Michigan could join 16 states in regulating fantasy sports that offer cash prizes.
Bills that have been approved in committee seek to clarify fantasy sports as a dominantly skill-based game exempt from gambling laws. Right now, they are unregulated in Michigan — anyone can sponsor a league and anyone can play.
The bills would bar anyone under 18 from playing the games and bar contests from being based on youth sports, high school sports or college sports. They also would require operators of the games, including FanDuel and DraftKings, to apply for a license to operate in the state.
A license would cost $5,000 and have an annual $1,000 renewal fee.
The attorney general has not labeled fantasy sports gambling.
The bills, put forward by Sens. Curtis Hertel Jr., D-East Lansing, and Wayne Schmidt, R-Traverse City, label fantasy sports as a game of skill, not gambling. They passed the Senate Regulatory Reform Committee 7-0 and were recommended to the Senate floor without amendment.
Hertel testified before the committee in October, saying he felt the games needed regulation to avoid a ruling by the attorney general and to avoid potentially having more than a million residents breaking the law. If the attorney general decides the games are gambling, they would be regulated by the gambling laws.
Players select fake teams of real-life athletes and compete against each other. Points are awarded based on the real-life athletes’ statistics collected in the game that day or week. Winners of the leagues often receive monetary prizes.
Skill games are based on strategy and knowledge of the game. Fantasy sports could be considered skill-based because players have to research the athletes, the team they play for and allocate money properly to craft the right team.
Supporters of daily fantasy sports say the games are skill-based, as it takes a certain level of knowledge to consistently craft winning teams.
“It is a difficult skill to allocate assets and choose which players have the best chance of success, similar to how a pro sports team general manager does the same thing,” said Marc LaVorgna, a press representative for DraftKings and FanDuel, the two main daily for-profit fantasy sports websites.
LaVorgna also provided real-world sports as an example of skill-based decisions, as real sports executives must make decisions on which players will be beneficial to team goals.
“It’s about making decisions on a consistent basis that give you the best chance at success,” he said.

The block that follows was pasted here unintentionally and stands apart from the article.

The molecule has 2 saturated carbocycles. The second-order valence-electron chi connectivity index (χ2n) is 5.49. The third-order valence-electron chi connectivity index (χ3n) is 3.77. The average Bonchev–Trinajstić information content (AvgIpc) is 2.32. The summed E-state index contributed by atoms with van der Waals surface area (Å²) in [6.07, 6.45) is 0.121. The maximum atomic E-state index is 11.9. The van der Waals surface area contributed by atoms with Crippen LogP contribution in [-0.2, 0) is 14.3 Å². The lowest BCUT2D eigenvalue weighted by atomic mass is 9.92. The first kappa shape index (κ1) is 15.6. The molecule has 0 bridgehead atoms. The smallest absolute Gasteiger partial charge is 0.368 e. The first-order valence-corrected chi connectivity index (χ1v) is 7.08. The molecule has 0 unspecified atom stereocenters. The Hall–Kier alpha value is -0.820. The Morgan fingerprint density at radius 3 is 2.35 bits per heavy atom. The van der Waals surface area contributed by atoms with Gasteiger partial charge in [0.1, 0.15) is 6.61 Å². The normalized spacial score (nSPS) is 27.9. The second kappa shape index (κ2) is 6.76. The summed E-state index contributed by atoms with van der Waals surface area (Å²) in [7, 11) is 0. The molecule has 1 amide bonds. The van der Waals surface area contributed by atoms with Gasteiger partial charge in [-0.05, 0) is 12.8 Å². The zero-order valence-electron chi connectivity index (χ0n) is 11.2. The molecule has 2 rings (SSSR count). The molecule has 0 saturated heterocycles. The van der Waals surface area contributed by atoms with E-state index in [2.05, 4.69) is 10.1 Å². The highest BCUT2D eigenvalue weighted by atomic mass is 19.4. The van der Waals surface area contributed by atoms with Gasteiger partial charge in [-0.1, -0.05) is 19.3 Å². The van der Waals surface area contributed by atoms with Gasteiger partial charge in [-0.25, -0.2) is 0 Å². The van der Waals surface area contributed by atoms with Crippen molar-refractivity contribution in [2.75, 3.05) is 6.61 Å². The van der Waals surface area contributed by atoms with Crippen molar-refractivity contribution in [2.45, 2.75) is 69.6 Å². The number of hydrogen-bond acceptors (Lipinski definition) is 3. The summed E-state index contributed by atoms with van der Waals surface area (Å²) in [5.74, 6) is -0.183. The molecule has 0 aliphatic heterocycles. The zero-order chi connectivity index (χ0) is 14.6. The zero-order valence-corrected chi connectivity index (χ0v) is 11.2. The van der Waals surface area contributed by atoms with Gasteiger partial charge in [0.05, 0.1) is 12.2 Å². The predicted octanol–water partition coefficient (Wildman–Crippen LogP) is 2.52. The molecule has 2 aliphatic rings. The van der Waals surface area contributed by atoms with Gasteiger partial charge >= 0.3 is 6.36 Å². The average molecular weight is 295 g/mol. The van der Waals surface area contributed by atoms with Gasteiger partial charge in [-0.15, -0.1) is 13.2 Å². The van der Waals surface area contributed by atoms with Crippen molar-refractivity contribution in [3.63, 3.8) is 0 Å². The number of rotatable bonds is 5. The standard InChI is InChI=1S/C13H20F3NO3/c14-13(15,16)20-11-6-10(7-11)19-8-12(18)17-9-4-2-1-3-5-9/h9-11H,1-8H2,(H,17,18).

Gambling-based games have to meet the criteria of prize, consideration and uncertain outcome in Michigan, said David Murley, deputy director of the Michigan Gaming Control Board. The prize is the reward given out to winners. Consideration is buying into the game, such as putting a dollar into a slot machine or buying a lottery ticket.
“What if something is a game of skill? Well, if there’s an uncertain outcome and it meets the other two things, then at least it would seem to fall in the broad definition of gambling,” Murley said.
Supporters of fantasy games argue that it’s a skill because it’s based on their knowledge of the sport, its players and the strategy of creating teams capable of scoring a lot of points.
The popularity of fantasy games has grown into daily fantasy sports in which players pay into the league that day. They construct teams under a salary cap where each real athlete costs a certain amount of money to be placed on a team. Cash prizes are awarded to the winner based on the fees paid by the players that day.
The Gaming Control Board hasn’t taken a position on whether fantasy sports are gambling or skill based. But it’s not clear-cut, as elements of both skill and chance are at play.
“Sometimes, it’s not easy to draw the line between where the skill ends and the chance begins,” Murley said.
According to Hertel’s testimony, approximately 1.6 million Michigan residents partake in some form of fantasy sports for cash. These bills would mean exemption from gambling laws, clarification over just where the games fall and regulation of the fantasy sports sites.
The bills call for the Department of Licensing and Regulatory Affairs to conduct licensing.
The Gaming Control Board argues that it is the best fit to manage the operation, however.
“This is our business,” Murley said. “We’re in this world. We know things about consumer protection, we know things about gaming payouts, we know about licensing these people and some of the issues we’re likely to see. We know about entities that are part of a larger enterprise.”
Murley said the gaming board is familiar with larger companies that own gaming divisions, such as Dan Gilbert’s Greektown Casino in Detroit and the Ilitch family’s MotorCity Casino. With this knowledge, it argues it can better serve consumers.
“If we’re going to have this, then really this should go to the Gaming Control Board,” Murley said.